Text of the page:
How to handle social media in a crisis

Tesco has been at heart of the horsemeat in Burgers scandalIt’s been a tough few weeks for the companies involved in the  ‘horsemeat in burgers’ crisis, especially after the onslaught of criticism received over the way the Twitterati has been handled.

But what do you do if you’re suddenly caught up in a national issue on Twitter and how do you best  handle an angry customer on Facebook?

It’s amazing how many companies still insist on day-to-day messages being signed off before posting on the social sphere.  Frustrating for the marketing person at the very least who has to contend with the backlash of comments about the company being slow to reply with stale, corporate messages.

If this sounds familiar then suggest a guide which the marketing and communications (comms) team can refer to. It’s not a ‘you have to say this and do that’ but a framework to give a rough steer on using social media appropriately. Hopefully this will give enough reassurance to those at the top to let you get on with things.

If there’s a major issue then it’s fine to get a corporate statement signed off and posted, which outlines the company’s position on the matter,  but it’s the individual messages that need that personal touch.

The good thing about an issue is that it generates a lot of  buzz online. But people – and I include marketing professionals as well as customers -  are bored of seeing the same corporate style messages. Where appropriate, drive traffic to visual sites likes Pinterest, Instagram and YouTube and you’ll really grab their attention to help set the record straight.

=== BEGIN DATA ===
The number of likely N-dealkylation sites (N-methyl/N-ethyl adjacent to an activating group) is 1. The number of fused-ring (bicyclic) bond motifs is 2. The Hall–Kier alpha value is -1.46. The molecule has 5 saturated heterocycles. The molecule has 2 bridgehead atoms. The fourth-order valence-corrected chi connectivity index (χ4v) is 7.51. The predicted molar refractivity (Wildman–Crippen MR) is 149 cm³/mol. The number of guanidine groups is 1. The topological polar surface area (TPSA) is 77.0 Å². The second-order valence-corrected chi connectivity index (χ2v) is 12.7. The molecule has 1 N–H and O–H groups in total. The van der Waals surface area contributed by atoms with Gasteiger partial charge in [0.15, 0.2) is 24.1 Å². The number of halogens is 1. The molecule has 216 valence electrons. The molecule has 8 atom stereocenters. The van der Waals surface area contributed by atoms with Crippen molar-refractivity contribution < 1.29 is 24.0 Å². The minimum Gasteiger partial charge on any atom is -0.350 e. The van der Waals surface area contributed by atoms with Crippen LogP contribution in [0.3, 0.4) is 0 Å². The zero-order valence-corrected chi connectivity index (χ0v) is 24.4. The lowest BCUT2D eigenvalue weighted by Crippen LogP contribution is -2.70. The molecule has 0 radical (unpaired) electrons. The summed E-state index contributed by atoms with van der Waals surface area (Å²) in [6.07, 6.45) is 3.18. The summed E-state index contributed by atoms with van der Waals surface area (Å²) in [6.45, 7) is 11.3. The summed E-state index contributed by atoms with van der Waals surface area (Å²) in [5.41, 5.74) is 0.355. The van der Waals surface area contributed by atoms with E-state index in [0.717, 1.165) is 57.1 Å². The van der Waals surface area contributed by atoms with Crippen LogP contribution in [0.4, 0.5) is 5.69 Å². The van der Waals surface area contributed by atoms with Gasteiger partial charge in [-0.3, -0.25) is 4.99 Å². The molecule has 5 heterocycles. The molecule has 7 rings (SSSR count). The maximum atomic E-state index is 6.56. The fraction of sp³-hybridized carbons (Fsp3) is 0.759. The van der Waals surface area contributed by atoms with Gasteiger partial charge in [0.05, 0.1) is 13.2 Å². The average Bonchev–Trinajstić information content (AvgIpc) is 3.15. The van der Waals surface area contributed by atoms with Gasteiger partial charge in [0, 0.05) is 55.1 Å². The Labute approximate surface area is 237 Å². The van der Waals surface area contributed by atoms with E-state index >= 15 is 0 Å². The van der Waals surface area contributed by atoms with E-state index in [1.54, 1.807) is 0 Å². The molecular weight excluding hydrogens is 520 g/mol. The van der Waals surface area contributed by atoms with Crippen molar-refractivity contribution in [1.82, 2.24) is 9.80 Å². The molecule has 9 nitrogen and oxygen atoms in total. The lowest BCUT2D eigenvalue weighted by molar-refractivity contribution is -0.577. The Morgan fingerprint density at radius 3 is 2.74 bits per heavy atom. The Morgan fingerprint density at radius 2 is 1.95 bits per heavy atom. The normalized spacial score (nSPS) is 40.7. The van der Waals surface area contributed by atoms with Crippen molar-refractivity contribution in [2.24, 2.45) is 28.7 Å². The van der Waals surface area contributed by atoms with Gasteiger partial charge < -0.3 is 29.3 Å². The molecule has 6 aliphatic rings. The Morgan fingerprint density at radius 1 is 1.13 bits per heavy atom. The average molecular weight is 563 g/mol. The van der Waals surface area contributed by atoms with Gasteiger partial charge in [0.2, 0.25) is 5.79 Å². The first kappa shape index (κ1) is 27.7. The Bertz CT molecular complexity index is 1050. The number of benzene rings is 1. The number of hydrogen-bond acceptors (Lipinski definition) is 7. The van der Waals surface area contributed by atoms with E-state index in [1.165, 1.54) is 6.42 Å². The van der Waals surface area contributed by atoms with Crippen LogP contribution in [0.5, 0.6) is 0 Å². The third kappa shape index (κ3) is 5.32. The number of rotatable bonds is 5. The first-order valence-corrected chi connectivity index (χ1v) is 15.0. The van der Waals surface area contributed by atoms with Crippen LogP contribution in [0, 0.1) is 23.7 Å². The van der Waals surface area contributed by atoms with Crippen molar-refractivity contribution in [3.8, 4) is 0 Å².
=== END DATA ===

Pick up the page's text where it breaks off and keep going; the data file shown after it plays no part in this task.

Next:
They say a picture tells a 1000 words so boards containing videos, pictures etc. work well on Pinterest. Or create a video on YouTube or a playlist on Spotify. Record a company podcast and upload it to SoundCloud (you could include a guest or invite customer feedback).  And you never know, your message may even go viral.

Of course there’s always that small handful of people that you’ll never get onside.  But by using every opportunity possible to learn more about your customer then you can continue to improve the way you engage with them.

Think of using tactics that you normally use proactively, to discover more about your unhappy customers like access to discounts, free merchandise, newsletters or surveys in exchange for data.  Perhaps there’s an issue with a product or service and you’ve since launched an upgraded version that’s better? If so, send them a link to a free trial of the new product, asking for feedback at the same time.

Humour and humility works well with sites like Twitter and Facebook but make sure it’s used at the right times.

Once you’ve had a chance to breath, analyse and measure your social media activity. Here’s the questions I tend to ask on behalf of clients. What’s being said online about the brand? How has this changed over time and is there a change in mood? Are you reaching customer’s successfully to get the outcome you need?

Do a quick check on people commenting on you business and not just those that are @ing you on Twitter. It seems obvious but it’s amazing how many companies forget.

There are web analytic tools that will delve deep into where your customers are online, how they behave and how to best reach them. Facebook has a basic analytic tool or there are third party analytics platforms that provide a much richer pool of data.

Overall, don’t be tempted to ‘Hit the Hay’ and ignore a bad situation. With social media, it’s best to just get stuck right in.

Sharron Elkabas is co-Director of I’m Socialized. You can follow him on twitter @im_socialized.